What do root beer floats, a bouncy castle, Walmart, and oil have to do with SIDNE® Impaired Driving Simulator? All five were part of an event in North Dakota meant to educate people about impaired driving.

For the past decade, North Dakota communities have faced a set of challenges that have created hazards for everyone there. In the Dickinson area, the challenges started with oil and pipeline projects.

“Our community is growing by leaps and bounds due to the oil activity in our area,” Becky Byzewski, director of the SW Coalition of Safe Communities (SWCSC), explains. This big influx of residents has created one initial problem. “Our roads cannot keep up with the traffic, which has increased dramatically.”

These new residents have plenty of ready cash, since the pipeline jobs pay well. Many 18-year-olds have chosen not to go to college after high school, but to work on the pipeline instead. These young workers spend their money on new recreational vehicles such as 4×4’s, four-wheelers, motorcycles, and snowmobiles.

“They work long hours for many days in a row,” Byzewski says, “and when they get off, they party.”

In addition to overcrowded roads and hearty-partying youth, the area faces a problematic attitude in the general community. “The acceptance of (underage drinking) by the community and parents,” says Byzewski, “…provides underage youth a safe haven for committing violations without fear of getting caught—or concern for consequences.”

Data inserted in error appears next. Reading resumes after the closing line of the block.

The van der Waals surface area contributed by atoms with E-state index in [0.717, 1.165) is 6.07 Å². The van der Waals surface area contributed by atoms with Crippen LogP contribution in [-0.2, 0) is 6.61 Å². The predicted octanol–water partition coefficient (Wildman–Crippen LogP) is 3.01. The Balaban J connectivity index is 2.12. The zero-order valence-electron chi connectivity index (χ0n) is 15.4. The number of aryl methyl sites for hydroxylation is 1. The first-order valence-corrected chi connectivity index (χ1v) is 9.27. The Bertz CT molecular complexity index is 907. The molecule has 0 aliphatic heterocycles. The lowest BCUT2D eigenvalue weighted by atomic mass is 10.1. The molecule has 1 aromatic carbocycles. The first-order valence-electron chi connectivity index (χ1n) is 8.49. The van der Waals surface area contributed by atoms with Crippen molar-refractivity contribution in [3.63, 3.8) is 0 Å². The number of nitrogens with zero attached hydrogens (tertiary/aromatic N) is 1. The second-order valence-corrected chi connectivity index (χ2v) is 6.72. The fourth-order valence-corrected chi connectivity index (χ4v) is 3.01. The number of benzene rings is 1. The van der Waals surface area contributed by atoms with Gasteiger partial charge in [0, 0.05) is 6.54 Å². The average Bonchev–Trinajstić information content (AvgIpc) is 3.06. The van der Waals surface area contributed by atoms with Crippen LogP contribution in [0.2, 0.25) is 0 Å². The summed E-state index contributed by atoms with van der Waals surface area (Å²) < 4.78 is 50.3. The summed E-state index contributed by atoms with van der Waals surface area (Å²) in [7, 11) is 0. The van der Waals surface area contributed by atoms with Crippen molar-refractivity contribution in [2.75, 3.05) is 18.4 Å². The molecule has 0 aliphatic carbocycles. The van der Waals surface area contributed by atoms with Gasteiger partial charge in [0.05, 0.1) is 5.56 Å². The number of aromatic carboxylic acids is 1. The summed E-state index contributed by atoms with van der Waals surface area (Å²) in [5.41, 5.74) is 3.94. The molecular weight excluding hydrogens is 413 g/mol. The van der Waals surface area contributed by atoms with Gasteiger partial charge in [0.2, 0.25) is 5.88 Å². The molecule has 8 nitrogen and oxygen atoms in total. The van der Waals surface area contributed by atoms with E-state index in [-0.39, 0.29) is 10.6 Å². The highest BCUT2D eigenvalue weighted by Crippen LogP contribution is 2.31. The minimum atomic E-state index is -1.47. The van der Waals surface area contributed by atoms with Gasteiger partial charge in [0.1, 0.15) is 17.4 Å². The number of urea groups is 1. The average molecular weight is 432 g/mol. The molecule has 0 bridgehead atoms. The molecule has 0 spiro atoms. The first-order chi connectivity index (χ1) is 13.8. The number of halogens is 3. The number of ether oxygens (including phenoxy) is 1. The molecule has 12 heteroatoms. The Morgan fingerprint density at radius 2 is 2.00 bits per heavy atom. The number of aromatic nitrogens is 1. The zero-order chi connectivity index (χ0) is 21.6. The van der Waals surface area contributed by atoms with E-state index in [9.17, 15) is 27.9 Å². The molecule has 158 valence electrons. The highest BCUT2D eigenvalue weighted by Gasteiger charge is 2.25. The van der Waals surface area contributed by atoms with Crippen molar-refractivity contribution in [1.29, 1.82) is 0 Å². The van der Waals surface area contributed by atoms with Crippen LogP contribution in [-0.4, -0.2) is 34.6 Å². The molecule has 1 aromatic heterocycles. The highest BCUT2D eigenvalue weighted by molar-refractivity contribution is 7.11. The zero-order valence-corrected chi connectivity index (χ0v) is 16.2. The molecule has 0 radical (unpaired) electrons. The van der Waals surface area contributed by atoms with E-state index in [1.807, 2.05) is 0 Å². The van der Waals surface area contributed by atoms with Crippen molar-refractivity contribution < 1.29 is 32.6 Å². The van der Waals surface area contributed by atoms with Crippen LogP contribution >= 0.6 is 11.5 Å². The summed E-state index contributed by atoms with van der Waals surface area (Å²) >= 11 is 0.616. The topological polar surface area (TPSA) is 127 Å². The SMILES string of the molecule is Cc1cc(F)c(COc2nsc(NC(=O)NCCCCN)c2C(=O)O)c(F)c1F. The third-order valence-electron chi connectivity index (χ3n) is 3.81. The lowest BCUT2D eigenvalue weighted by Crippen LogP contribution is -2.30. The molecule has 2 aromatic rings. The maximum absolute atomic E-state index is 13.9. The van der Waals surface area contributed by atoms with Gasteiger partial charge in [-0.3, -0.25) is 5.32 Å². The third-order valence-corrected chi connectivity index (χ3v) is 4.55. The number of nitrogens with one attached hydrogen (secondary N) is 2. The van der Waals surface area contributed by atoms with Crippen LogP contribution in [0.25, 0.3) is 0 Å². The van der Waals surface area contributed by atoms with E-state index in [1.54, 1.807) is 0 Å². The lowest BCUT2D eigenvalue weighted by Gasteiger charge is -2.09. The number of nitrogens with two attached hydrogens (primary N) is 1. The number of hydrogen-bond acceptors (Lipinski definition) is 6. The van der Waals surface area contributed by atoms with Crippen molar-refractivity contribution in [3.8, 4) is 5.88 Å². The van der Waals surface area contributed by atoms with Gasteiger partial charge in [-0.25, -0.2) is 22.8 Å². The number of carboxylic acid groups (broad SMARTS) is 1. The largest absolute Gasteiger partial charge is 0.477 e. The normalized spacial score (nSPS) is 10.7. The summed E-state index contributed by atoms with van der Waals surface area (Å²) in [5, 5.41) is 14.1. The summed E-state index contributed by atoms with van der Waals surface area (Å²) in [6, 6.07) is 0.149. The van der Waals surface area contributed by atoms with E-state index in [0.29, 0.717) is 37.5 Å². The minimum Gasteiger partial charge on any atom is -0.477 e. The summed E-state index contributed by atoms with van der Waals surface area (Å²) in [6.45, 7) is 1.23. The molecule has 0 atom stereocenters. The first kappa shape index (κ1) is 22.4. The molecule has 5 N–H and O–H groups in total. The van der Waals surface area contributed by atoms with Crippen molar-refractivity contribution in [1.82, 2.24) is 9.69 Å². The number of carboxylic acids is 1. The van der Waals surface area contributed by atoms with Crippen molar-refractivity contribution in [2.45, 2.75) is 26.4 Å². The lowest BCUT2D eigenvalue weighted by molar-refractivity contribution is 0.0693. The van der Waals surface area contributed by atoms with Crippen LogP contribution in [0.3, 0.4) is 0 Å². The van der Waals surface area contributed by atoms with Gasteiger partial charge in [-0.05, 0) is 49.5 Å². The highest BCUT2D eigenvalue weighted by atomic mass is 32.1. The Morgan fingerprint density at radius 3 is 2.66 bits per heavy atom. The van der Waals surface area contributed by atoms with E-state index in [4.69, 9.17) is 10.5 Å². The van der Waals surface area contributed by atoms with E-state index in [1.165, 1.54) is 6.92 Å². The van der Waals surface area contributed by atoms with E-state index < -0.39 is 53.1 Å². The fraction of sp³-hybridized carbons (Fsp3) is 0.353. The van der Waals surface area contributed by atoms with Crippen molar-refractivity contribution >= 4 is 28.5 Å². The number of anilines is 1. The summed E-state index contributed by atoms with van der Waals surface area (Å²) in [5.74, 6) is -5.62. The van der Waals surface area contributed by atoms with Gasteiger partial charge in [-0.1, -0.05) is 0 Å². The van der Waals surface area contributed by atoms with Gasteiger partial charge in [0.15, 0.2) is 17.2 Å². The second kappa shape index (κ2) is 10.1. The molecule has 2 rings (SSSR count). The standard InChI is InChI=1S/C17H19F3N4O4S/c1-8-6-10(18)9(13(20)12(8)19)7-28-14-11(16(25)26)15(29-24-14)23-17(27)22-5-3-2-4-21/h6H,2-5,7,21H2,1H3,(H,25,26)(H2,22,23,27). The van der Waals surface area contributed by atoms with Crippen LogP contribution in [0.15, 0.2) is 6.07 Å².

Byzewski says that a recent community survey showed that area laws meant to punish alcohol-related crimes are too lenient to ensure offenders don’t repeat their offenses.  Tether this to lack of funding and staff among law enforcement and you have a recipe for disaster when it comes to road safety.

But when Byzewski saw Fatal Vision® impairment goggles and SIDNE® in use at a Lifesavers Conference, she knew these tools could help her impaired driving prevention program. “We felt this would be a great learning opportunity for both youth and adults to try. It was interactive, fun, and educational, all at the same time.”

She approached Walmart for help in making the purchase. Walmart agreed to fund the project and asked SWCSC to host an event in the Walmart parking lot. Walmart provided staff to work the event, attracting attendees with root beer floats, a jumping castle, and a large double slide. Volunteers manned the blow-up equipment, and folks from local businesses like State Farm barbecued hot dogs, brats, and served soda and chips. The fun attracted a crowd for the main event: SIDNE®, Distract-a-Match®, and other hands-on convincers. Youth volunteers distributed information and incentive items to young drivers.

At a similar event in Bismark, one father was reduced to tears. “He said it really hit him hard, because no one wants to see their child die before they do,” Byzewski remembers. But in reality, it happens all the time.”

Her hopes are high for the reaching and positively influencing a lot of people with SIDNE®, the Fatal Vision® goggles, and other impaired driving prevention and education tools. “We hope to target 15 year-olds through 100 year-olds through schools and community events—and through businesses, particularly the oil industry,” Byzewski says. “I feel the Fatal Vision® products provide a realistic learning experience for many people. They certainly grab people’s attention at our booths and in our presentations. We like the products because they are hands-on experience for an audience.

“There is more than one thing to learn with this piece of equipment.”